HIS YEARS of tracking, with plenty of time to think, have given O'Brien an interesting perspective on wildlife in general and predators, specifically.
He doesn't buy the conventional wisdom that humans have encroached on the animals' habitat, a theory that is supposed to explain why coyotes diminished the once-booming sheep industry in the county or why mountain lions are turning up close to urban areas.
He thinks it's just the opposite.
"The lions are coming into our territory. When I started working here in '74, except for the area along the Lake County border, there were, for all practical purposes, no mountain lions in Sonoma County.
"The old-timers, like Jim Modini, agree with me on this. And I wish the late George Charles (who raised sheep in the northwestern part of the county) were here to attest to that. We didn't ever have a lion involved in sheep preditation back then.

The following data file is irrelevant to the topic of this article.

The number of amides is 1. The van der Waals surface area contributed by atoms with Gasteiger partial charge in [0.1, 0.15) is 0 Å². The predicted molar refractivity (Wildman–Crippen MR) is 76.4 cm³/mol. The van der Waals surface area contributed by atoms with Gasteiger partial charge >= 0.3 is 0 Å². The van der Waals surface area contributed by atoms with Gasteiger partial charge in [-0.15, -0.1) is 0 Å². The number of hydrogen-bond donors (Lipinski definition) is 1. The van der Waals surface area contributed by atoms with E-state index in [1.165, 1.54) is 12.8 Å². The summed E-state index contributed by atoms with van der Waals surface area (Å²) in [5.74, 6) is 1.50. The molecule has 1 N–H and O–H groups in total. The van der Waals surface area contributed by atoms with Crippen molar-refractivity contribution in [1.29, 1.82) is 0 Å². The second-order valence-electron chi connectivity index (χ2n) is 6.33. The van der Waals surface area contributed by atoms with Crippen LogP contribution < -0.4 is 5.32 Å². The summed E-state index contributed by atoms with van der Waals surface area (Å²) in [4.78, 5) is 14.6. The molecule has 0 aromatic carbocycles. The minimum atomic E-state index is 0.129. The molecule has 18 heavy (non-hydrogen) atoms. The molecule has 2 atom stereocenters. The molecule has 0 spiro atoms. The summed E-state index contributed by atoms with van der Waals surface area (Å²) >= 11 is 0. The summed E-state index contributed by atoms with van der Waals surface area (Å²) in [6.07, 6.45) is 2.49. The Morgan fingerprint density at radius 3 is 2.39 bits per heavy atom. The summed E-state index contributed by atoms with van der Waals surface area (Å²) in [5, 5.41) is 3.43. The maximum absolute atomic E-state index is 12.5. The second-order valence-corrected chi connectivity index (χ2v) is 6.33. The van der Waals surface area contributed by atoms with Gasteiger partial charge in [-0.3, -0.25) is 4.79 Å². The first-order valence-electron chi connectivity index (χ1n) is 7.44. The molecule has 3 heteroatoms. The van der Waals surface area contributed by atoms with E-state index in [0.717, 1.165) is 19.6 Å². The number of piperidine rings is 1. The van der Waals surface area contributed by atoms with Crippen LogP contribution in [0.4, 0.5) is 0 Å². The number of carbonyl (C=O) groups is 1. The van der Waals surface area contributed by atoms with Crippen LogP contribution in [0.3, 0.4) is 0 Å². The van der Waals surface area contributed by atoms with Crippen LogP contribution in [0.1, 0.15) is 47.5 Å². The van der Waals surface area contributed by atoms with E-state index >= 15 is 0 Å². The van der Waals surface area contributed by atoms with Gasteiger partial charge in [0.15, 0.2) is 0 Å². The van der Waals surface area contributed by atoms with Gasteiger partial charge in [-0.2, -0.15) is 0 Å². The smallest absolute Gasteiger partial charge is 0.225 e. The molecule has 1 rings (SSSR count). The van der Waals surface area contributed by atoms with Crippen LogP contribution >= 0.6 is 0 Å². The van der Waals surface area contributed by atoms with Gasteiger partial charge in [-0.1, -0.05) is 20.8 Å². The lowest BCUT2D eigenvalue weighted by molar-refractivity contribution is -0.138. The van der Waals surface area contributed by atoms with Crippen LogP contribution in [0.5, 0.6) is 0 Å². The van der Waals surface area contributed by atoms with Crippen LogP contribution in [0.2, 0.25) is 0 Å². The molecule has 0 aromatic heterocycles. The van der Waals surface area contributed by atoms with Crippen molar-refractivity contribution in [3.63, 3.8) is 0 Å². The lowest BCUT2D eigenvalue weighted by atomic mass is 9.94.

"There were no lions out there, or coyotes for that matter — no coyotes on the coast when I started."
O'Brien's theory is that the "groceries," as he puts it, are scarcer in the high country. There seem to be fewer deer, he says, although he's not certain why this is.
"It may be cyclical," he suggests. "Or something we just don't understand."
It's true, of course, that some hunters stalked mountain lions purely for sport, but O'Brien does not agree with those who blame the California law that protects non-predatory lions on the increased numbers.
"The lion boom is all over the Western states," he says, including states that don't have protection laws.